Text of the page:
While non-fare revenues constitute a significant part of operational earnings of metros worldwide, it is especially important in India where income levels are low.
Mindful of this, Bangalore Metro Rail Corporation Ltd (BMRCL) which operates Namma Metro (meaning ‘Our Metro’), is leasing out large spaces, earning revenue from hoardings, and even selling soil and rock extracted during construction. It also hopes to get permission for higher construction limits.
The metro is planning to lease out at least three areas of around 100,000 square feet each, identified at Peenya, Nagasandra and Jalahalli, that it says is ideal for large stores such as malls.
“All these are highly populated areas and there are no malls in the near vicinity of these three stations,” said Vasanth Rao, General Manager at BMRCL.
The company is also selling about eight acres at Byappanahalli and plans to lease out prime properties along the western end of rail lines at Vijayanagar and Mysore road, soon after starting services in these areas sometime in October. The company has already conducted trial runs on these lines.
BMRCL’s proposal to increase the floor area ratio (FAR) for construction along the metro corridor is pending with the state government.
“We are just waiting for final approval from the urban development ministry. If we get it, the notification for this will be issued,” said Rao.
The first phase of Bengaluru’s metro network consists of two corridors: Purple line running east-west and a green line running north-south. Only 19.1 km of the 42 km phase-1 is operational currently.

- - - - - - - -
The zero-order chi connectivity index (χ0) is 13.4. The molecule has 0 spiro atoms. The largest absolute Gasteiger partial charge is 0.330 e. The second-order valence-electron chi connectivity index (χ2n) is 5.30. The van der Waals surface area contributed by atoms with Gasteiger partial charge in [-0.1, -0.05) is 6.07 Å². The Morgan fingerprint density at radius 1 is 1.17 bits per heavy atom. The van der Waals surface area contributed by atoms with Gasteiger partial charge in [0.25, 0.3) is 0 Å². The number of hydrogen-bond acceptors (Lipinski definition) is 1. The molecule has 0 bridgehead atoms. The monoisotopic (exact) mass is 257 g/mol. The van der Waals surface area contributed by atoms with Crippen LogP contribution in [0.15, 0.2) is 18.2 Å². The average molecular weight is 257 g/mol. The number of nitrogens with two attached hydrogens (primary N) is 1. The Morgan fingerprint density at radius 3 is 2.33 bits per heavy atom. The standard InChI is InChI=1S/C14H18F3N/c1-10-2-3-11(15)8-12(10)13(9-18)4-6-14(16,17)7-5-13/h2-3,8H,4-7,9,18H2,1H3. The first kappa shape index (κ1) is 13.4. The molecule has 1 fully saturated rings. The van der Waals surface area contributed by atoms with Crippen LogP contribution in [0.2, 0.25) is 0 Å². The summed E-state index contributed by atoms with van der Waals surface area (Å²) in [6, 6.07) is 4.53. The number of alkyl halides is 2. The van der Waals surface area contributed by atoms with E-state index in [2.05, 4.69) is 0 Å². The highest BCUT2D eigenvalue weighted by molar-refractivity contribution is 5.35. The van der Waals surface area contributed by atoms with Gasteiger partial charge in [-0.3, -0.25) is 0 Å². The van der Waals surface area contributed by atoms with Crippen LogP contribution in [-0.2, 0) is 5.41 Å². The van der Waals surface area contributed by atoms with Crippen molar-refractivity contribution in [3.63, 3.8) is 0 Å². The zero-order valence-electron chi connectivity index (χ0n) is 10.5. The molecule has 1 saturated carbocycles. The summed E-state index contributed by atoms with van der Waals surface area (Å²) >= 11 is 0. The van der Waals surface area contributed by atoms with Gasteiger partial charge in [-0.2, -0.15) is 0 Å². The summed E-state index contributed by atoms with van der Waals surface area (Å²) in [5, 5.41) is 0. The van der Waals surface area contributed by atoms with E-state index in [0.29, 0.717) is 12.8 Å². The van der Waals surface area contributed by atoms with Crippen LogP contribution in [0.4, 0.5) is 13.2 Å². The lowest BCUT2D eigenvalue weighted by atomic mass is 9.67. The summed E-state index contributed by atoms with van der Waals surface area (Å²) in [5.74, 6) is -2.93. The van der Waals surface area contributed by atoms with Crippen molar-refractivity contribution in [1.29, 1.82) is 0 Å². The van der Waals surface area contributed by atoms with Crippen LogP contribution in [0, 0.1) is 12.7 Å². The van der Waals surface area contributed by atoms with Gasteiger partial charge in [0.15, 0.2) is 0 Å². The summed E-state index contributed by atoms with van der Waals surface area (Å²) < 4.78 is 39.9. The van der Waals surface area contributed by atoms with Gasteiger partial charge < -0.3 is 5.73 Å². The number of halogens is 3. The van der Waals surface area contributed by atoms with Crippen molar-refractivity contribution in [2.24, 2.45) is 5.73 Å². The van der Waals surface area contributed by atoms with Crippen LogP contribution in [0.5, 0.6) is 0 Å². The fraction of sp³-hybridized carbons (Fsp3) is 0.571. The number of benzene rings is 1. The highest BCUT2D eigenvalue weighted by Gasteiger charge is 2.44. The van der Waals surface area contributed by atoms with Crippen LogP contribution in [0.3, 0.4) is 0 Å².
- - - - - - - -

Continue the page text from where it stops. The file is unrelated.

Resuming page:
However, real estate developers said they were wary of projects in Bengaluru that involves government participation, including that of Bangalore Metro.
“From what we have seen, Metro is asking for a high price on rentals. Another negative factor for Metro projects is the fear about returns,” said N.A.Afzal, chairman of legal affairs at Bangalore Realtors Association, a real estate lobby group.
“The rented spaces are not getting enough footfalls to sustain large businesses. Until and unless it’s connected fully, it will be tough to do business,” he said.
The Metro is also leasing small areas in stations to commercial outlets. Some 15 kiosks of brands such as Cafe Coffee Day are operational now. Bids have been invited to set up 24 more and 50 more are being planned.
The Delhi Metro houses both large and small format shops such as McDonald’s, Cafe Coffee Day and Big Bazaar among others at many of its busy stations.
“We want to develop Byappanahalli station like the Habitat Center in Delhi, with facilities such as auditorium and theaters,” said Rao, to make it a “destination point” for people.